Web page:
Disciplinaries in the workplace have risen by 15% over the past year according to research from specialist HR recruiter Ortus.
On average the number of formal disciplinaries carried out in the workplace has increased by 15% over the past twelve months, 16% over the past two years and by nearly a fifth (18%) over the past five – suggesting a correlation with the economic recovery.
Supporting these findings, a quarter (25%) of HR professionals reported an increase in disciplinary action over the past twelve months, nearly a third (30%) over the past two years and 38% over the past five.
Most common reasons for disciplinary action:
- Poor performance (81%)
- Personal misconduct (49%)
- Unauthorised absences (35%)
- Poor timekeeping (33%)
- Professional misconduct (31%)
A fifth (20%), also referred to misuse of the internet and breaches of social media policies as one of the most common reasons, while drug and alcohol misuse was the third least common factor at just 7%.
According to statistics released by the ONS, workplace absences due to sickness have fallen by nearly a third compared to a decade ago. However, employment experts suggest the figures are not necessarily evidence of less sickness; rather employers are tightening up absence policies and imposing stricter action for falsified sick days; resulting in fewer ‘sickies’.
Nicholas Croucher, Director of Specialist HR recruiter Ortus said: “During the recession, cost cutting and lower job security meant there was no room for complacency and therefore disciplinaries were less common. With many companies now through the worst of the recession, HR professionals have an important role to play in ensuring bad habits don’t return and that companies can benefit from their leaner structures and actually prosper more than they did before. Disciplinaries are a key tool in ensuring any bad practice is stamped out immediately so the recovery can gain a firmer hold.”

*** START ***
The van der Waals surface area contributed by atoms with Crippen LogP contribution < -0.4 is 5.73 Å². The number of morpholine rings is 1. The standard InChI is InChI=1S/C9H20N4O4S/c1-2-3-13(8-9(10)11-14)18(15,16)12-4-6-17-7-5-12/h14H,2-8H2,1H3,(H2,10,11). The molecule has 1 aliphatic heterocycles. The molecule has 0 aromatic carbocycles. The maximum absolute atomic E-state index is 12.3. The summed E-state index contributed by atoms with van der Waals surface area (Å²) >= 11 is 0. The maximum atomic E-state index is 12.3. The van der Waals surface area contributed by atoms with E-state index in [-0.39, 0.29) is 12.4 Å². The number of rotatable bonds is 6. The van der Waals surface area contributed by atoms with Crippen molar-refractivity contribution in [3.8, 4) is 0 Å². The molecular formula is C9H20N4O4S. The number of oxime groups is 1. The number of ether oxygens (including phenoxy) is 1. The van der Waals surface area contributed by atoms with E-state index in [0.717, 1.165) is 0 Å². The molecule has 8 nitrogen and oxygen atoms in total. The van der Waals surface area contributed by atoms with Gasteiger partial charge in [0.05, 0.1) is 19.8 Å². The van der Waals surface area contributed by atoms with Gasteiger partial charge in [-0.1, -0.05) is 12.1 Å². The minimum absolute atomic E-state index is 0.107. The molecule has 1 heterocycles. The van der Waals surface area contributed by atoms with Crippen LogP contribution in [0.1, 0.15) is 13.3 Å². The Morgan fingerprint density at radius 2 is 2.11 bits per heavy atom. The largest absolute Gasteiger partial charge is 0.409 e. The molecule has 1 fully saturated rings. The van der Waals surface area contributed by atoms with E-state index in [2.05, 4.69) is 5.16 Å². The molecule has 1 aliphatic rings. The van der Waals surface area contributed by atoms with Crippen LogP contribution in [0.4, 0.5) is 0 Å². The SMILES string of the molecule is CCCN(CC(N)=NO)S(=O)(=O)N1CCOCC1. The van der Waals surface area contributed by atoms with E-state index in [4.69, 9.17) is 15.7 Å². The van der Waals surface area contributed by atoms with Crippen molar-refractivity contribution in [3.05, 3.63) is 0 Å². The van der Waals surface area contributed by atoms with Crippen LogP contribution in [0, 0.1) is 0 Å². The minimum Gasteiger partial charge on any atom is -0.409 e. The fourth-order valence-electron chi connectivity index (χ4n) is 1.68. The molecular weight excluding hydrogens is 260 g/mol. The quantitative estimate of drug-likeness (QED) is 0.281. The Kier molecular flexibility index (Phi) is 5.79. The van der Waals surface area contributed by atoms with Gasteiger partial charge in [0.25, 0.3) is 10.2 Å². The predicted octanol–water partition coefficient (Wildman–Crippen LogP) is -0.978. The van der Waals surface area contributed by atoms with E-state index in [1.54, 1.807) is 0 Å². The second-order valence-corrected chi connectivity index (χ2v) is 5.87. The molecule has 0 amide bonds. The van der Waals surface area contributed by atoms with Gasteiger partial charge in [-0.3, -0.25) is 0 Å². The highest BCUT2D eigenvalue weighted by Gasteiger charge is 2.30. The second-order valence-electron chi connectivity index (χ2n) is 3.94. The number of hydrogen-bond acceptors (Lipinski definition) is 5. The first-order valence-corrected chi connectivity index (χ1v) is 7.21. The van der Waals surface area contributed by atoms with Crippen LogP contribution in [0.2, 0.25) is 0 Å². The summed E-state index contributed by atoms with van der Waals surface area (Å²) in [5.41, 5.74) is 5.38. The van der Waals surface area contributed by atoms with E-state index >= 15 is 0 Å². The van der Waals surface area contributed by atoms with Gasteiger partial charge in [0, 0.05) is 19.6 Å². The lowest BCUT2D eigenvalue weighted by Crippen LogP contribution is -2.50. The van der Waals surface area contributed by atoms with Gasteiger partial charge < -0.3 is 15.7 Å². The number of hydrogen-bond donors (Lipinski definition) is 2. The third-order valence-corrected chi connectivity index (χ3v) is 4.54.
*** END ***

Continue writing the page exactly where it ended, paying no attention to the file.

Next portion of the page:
Terminations and tribunals
Nearly a third of HR professionals revealed an employee’s contract was terminated following a formal disciplinary. However, four fifths (80%) said that the most common outcome was a written warning.
The increasing prevalence of disciplinaries and subsequent dismissals has given rise to an increase in cases brought to an employment tribunal. Figures calculated by commercial law firm EMW, using data from the HM Courts and Tribunals Service, show there were 625,371 outstanding employment tribunal cases up to the end of the third quarter of 2013. This is up 10% from the previous year and almost two and a half times greater than it was just five years ago, when the backlog was 251,900.
Nicholas Croucher continues: “The increasing volume of cases brought to a tribunal and the rising backlog highlights the importance of a clear and effective disciplinary process. For both parties it is far easier to settle disputes quickly and fairly, rather than get stuck in the quagmire of tribunals”